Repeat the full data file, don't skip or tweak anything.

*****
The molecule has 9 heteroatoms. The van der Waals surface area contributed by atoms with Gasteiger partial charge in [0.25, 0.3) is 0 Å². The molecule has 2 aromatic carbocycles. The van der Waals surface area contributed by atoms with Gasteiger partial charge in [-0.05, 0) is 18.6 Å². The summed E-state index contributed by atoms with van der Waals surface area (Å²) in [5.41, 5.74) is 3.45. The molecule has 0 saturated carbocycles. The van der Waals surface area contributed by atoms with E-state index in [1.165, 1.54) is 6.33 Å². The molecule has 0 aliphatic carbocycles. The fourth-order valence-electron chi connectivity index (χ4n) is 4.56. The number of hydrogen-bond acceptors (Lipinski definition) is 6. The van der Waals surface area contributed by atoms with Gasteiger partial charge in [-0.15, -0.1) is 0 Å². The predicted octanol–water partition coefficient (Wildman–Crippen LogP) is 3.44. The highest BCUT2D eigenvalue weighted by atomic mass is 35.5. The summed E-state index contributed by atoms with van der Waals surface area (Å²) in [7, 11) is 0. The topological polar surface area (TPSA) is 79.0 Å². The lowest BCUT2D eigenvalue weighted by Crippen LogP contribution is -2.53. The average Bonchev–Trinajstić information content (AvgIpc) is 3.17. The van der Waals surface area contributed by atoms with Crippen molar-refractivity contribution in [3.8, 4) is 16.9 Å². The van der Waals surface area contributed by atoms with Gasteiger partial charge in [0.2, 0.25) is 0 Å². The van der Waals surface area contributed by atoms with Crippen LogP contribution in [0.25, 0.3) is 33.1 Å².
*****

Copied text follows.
The molecule has 9 heteroatoms. The van der Waals surface area contributed by atoms with Gasteiger partial charge in [0.25, 0.3) is 0 Å². The molecule has 2 aromatic carbocycles. The van der Waals surface area contributed by atoms with Gasteiger partial charge in [-0.05, 0) is 18.6 Å². The summed E-state index contributed by atoms with van der Waals surface area (Å²) in [5.41, 5.74) is 3.45. The molecule has 0 saturated carbocycles. The van der Waals surface area contributed by atoms with E-state index in [1.165, 1.54) is 6.33 Å². The molecule has 0 aliphatic carbocycles. The fourth-order valence-electron chi connectivity index (χ4n) is 4.56. The number of hydrogen-bond acceptors (Lipinski definition) is 6. The van der Waals surface area contributed by atoms with Gasteiger partial charge in [-0.15, -0.1) is 0 Å². The predicted octanol–water partition coefficient (Wildman–Crippen LogP) is 3.44. The highest BCUT2D eigenvalue weighted by atomic mass is 35.5. The summed E-state index contributed by atoms with van der Waals surface area (Å²) in [7, 11) is 0. The topological polar surface area (TPSA) is 79.0 Å². The lowest BCUT2D eigenvalue weighted by Crippen LogP contribution is -2.53. The average Bonchev–Trinajstić information content (AvgIpc) is 3.17. The van der Waals surface area contributed by atoms with Crippen molar-refractivity contribution in [3.8, 4) is 16.9 Å². The van der Waals surface area contributed by atoms with Gasteiger partial charge in [0.2, 0.25) is 0 Å². The van der Waals surface area contributed by atoms with Crippen LogP contribution in [0.25, 0.3) is 33.1 Å².